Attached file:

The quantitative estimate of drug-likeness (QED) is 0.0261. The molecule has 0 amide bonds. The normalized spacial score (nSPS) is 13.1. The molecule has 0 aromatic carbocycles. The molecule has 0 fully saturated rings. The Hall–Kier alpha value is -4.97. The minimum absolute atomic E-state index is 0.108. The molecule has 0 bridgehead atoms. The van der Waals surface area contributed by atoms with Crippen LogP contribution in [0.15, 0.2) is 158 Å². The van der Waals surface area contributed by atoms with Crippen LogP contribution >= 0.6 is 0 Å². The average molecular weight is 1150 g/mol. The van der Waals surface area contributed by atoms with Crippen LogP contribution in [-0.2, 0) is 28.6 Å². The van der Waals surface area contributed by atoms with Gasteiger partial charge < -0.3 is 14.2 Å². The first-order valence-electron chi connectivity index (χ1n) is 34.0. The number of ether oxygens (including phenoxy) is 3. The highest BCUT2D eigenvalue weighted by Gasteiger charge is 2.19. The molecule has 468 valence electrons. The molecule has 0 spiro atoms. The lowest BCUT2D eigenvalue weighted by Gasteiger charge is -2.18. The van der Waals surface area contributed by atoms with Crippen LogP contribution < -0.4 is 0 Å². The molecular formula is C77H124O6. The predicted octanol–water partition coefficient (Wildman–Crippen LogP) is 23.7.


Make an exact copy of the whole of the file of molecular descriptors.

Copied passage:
The quantitative estimate of drug-likeness (QED) is 0.0261. The molecule has 0 amide bonds. The normalized spacial score (nSPS) is 13.1. The molecule has 0 aromatic carbocycles. The molecule has 0 fully saturated rings. The Hall–Kier alpha value is -4.97. The minimum absolute atomic E-state index is 0.108. The molecule has 0 bridgehead atoms. The van der Waals surface area contributed by atoms with Crippen LogP contribution in [0.15, 0.2) is 158 Å². The van der Waals surface area contributed by atoms with Crippen LogP contribution >= 0.6 is 0 Å². The average molecular weight is 1150 g/mol. The van der Waals surface area contributed by atoms with Crippen LogP contribution in [-0.2, 0) is 28.6 Å². The van der Waals surface area contributed by atoms with Gasteiger partial charge < -0.3 is 14.2 Å². The first-order valence-electron chi connectivity index (χ1n) is 34.0. The number of ether oxygens (including phenoxy) is 3. The highest BCUT2D eigenvalue weighted by Gasteiger charge is 2.19. The molecule has 468 valence electrons. The molecule has 0 spiro atoms. The lowest BCUT2D eigenvalue weighted by Gasteiger charge is -2.18. The van der Waals surface area contributed by atoms with Crippen LogP contribution < -0.4 is 0 Å². The molecular formula is C77H124O6. The predicted octanol–water partition coefficient (Wildman–Crippen LogP) is 23.7.